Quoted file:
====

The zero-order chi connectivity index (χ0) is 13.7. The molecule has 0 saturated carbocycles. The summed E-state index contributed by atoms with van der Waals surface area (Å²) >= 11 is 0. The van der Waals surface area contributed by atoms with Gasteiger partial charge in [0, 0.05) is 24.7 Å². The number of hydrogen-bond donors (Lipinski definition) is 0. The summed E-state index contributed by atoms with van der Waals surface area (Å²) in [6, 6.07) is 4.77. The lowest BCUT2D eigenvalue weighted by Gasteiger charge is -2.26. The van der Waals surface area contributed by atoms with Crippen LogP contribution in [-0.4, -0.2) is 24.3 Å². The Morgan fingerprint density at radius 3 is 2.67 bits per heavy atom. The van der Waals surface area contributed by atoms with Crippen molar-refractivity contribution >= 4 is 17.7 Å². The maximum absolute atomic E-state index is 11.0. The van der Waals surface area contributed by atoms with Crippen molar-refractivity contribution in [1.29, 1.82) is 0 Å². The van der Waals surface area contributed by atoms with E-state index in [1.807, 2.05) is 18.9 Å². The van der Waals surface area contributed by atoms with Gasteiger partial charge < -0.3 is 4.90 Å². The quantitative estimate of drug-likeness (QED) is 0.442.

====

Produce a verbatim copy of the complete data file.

The zero-order chi connectivity index (χ0) is 13.7. The molecule has 0 saturated carbocycles. The summed E-state index contributed by atoms with van der Waals surface area (Å²) >= 11 is 0. The van der Waals surface area contributed by atoms with Gasteiger partial charge in [0, 0.05) is 24.7 Å². The number of hydrogen-bond donors (Lipinski definition) is 0. The summed E-state index contributed by atoms with van der Waals surface area (Å²) in [6, 6.07) is 4.77. The lowest BCUT2D eigenvalue weighted by Gasteiger charge is -2.26. The van der Waals surface area contributed by atoms with Crippen LogP contribution in [-0.4, -0.2) is 24.3 Å². The Morgan fingerprint density at radius 3 is 2.67 bits per heavy atom. The van der Waals surface area contributed by atoms with Crippen molar-refractivity contribution >= 4 is 17.7 Å². The maximum absolute atomic E-state index is 11.0. The van der Waals surface area contributed by atoms with Crippen molar-refractivity contribution in [1.29, 1.82) is 0 Å². The van der Waals surface area contributed by atoms with E-state index in [1.807, 2.05) is 18.9 Å². The van der Waals surface area contributed by atoms with Gasteiger partial charge < -0.3 is 4.90 Å². The quantitative estimate of drug-likeness (QED) is 0.442.